These Two Eating Habits Could Endanger Your Heart

A new study examined the dining schedules of people who had serious heart attacks. Here’s what they found.

by Lara DeSanto Health Writer

Who hasn’t bailed on breakfast when late for work? (Damn you, snooze button.) But skipping out on your morning meal, as well as eating dinner late, can put you in greater danger of complications if you have a heart attack, according to a new study.

Research published April 18 in the European Journal of Preventive Cardiology found that people with these eating habits have worse outcomes if they have a heart attack — in fact, they’re four to five times more likely to die, have another heart attack, or experience angina (AKA chest pain) within a month after leaving the hospital for the heart attack.

To gather data, the study assessed 113 people with an average age of 60 who had a specific, serious type of heart attack called ST-segment elevation myocardial infarction (STEMI). Seventy-three percent of participants were men.

"One in 10 patients with STEMI dies within a year, and nutrition is a relatively inexpensive and easy way to improve prognosis," said study author Marcos Minicucci, M.D., Ph.D., of São Paolo State University, Brazil, in a press release.

When each study participant was admitted to the hospital for their heart attack, they were surveyed about their eating habits and whether they often skipped breakfast (defined as no food before lunch at least three times a week) and/or ate dinner late (defined as a meal within two hours before bedtime at least three times a week).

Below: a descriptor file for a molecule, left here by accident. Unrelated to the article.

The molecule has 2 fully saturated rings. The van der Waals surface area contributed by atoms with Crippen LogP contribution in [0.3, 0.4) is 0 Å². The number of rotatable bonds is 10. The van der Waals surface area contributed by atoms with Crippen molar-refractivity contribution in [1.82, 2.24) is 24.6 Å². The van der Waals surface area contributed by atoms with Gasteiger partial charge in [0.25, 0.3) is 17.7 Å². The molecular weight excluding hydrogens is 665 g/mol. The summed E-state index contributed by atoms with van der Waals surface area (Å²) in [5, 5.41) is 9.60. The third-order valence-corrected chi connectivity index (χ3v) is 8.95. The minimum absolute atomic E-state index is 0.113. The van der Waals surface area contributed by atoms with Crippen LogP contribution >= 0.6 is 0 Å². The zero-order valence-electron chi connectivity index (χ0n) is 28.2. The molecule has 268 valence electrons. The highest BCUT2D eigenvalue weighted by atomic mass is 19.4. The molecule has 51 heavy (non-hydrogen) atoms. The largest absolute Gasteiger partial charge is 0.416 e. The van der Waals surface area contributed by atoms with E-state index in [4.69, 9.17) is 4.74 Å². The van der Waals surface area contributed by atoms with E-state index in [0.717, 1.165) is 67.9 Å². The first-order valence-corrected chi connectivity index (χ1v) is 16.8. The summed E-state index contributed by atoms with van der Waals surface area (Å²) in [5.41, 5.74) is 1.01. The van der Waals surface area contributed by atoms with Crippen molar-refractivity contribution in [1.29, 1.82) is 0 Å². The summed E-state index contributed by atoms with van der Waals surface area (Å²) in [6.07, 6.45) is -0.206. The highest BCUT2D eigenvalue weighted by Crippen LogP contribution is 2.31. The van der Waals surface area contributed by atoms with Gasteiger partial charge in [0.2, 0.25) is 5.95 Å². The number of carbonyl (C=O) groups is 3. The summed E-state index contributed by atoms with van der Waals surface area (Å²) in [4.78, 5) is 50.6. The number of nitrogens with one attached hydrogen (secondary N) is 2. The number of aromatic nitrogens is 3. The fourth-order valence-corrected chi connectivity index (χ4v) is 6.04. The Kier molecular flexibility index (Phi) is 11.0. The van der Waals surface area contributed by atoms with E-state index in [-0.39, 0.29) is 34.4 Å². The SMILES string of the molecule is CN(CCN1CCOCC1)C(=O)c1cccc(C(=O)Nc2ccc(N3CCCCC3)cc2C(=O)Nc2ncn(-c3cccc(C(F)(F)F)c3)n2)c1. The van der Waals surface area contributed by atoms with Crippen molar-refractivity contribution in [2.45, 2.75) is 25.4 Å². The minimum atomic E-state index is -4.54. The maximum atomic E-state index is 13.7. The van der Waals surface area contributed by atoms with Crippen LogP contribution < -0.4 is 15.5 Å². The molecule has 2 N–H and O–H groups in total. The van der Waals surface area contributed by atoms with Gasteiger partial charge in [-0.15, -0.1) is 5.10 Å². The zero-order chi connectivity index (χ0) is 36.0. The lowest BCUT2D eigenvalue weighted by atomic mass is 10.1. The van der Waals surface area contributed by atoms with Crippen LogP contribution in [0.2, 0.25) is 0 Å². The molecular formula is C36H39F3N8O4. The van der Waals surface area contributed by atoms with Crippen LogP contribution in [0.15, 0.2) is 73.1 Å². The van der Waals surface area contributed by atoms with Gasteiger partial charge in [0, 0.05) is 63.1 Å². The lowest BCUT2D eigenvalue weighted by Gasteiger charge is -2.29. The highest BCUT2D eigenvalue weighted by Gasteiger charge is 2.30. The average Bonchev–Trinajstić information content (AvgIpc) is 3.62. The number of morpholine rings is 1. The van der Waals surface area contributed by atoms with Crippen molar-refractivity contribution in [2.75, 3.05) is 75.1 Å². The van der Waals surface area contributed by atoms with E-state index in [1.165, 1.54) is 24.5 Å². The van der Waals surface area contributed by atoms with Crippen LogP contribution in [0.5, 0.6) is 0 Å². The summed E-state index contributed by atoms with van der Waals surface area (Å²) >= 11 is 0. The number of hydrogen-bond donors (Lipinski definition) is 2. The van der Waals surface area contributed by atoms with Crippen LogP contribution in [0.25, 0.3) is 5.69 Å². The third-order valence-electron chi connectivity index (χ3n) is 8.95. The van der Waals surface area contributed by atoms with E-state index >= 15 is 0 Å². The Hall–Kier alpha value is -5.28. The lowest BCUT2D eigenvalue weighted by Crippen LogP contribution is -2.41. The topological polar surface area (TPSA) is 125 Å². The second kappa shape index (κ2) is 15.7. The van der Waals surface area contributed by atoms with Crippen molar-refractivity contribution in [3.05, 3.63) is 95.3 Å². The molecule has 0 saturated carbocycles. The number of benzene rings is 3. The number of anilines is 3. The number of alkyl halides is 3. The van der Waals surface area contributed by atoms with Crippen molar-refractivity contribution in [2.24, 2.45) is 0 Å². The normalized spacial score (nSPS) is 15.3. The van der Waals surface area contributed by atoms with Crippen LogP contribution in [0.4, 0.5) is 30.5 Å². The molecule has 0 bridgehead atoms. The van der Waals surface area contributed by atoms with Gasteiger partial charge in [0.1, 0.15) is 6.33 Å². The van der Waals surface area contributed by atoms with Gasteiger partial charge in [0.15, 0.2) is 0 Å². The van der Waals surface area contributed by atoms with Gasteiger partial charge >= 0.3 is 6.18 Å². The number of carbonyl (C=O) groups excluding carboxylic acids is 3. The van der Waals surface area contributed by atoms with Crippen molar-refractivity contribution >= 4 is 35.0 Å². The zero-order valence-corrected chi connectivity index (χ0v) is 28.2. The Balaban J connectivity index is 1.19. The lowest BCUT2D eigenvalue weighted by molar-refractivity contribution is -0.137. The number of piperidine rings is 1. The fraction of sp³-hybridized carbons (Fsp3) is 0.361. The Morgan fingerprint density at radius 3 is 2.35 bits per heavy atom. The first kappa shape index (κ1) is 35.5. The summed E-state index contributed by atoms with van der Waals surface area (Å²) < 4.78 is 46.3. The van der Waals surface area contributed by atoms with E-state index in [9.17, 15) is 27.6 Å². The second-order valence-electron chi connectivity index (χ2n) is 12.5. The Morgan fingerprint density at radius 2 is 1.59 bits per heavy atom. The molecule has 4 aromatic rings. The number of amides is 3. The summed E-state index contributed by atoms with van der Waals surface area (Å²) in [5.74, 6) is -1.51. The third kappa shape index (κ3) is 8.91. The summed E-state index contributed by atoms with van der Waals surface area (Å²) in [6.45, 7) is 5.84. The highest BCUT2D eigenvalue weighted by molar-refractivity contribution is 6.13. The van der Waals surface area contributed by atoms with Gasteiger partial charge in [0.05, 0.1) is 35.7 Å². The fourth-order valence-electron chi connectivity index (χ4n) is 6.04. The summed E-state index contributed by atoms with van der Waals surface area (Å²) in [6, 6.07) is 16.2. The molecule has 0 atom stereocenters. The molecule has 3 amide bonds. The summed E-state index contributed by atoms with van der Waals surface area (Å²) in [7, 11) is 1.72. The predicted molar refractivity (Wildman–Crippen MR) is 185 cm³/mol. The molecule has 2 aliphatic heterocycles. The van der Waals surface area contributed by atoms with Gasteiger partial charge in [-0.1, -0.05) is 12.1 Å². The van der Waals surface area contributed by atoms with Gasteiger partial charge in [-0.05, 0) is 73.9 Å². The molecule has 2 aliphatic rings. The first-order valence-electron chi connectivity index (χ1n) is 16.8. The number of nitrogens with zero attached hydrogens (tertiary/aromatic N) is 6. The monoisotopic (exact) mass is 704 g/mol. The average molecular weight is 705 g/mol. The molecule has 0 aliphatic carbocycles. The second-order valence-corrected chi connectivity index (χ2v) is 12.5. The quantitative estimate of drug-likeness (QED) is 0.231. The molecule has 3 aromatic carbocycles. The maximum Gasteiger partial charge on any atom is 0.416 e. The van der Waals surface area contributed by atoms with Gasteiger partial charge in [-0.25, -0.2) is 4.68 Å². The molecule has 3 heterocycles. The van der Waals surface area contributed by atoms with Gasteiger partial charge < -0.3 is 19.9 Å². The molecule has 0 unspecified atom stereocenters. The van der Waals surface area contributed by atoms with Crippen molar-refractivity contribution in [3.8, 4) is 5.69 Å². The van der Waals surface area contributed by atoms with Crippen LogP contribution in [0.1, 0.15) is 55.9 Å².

Heart-healthy eating habits are key

People who forgo breakfast and have a late dinner are more likely to have other unhealthy habits such as smoking and low levels of physical activity, according to previous data.

"Our research shows that the two eating behaviors are independently linked with poorer outcomes after a heart attack, but having a cluster of bad habits will only make things worse," Dr. Minicucci said. "People who work late may be particularly susceptible to having a late supper and then not being hungry in the morning."

For one, instead of missing breakfast and dining close to bedtime, try adopting a healthier eating schedule to boost your heart health. Dr. Minicucci recommended a minimum two-hour period between dinner and bedtime (the amount of time between dinner and bed is what really counts, more so than what time you eat dinner).

"It is said that the best way to live is to breakfast like a king," he said in the press release. "A good breakfast is usually composed of dairy products (fat-free or low-fat milk, yogurt, and cheese), a carbohydrate (whole wheat bread, bagels, cereals), and whole fruits. It should have 15-35% of our total daily calorie intake.”

Knowing the basics of heart-healthy eating is one thing, but if you’re still feeling stumped about what to put in your grocery cart, check out HealthCentral’s heart-healthy eating guide to get started.

“There are nutrients that, if consumed adequately, reduce your risk for heart disease,” registered dietitian Lisa Nelson tells us. “If you've already been diagnosed with a heart-related condition, such as high blood pressure or high cholesterol, you can still make changes to your diet that will help you live happier and healthier too.”

Lara DeSanto
Meet Our Writer
Lara DeSanto

Lara is a former digital editor for HealthCentral, covering Sexual Health, Digestive Health, Head and Neck Cancer, and Gynecologic Cancers. She continues to contribute to HealthCentral while she works towards her masters in marriage and family therapy and art therapy. In a past life, she worked as the patient education editor at the American College of OB-GYNs and as a news writer/editor at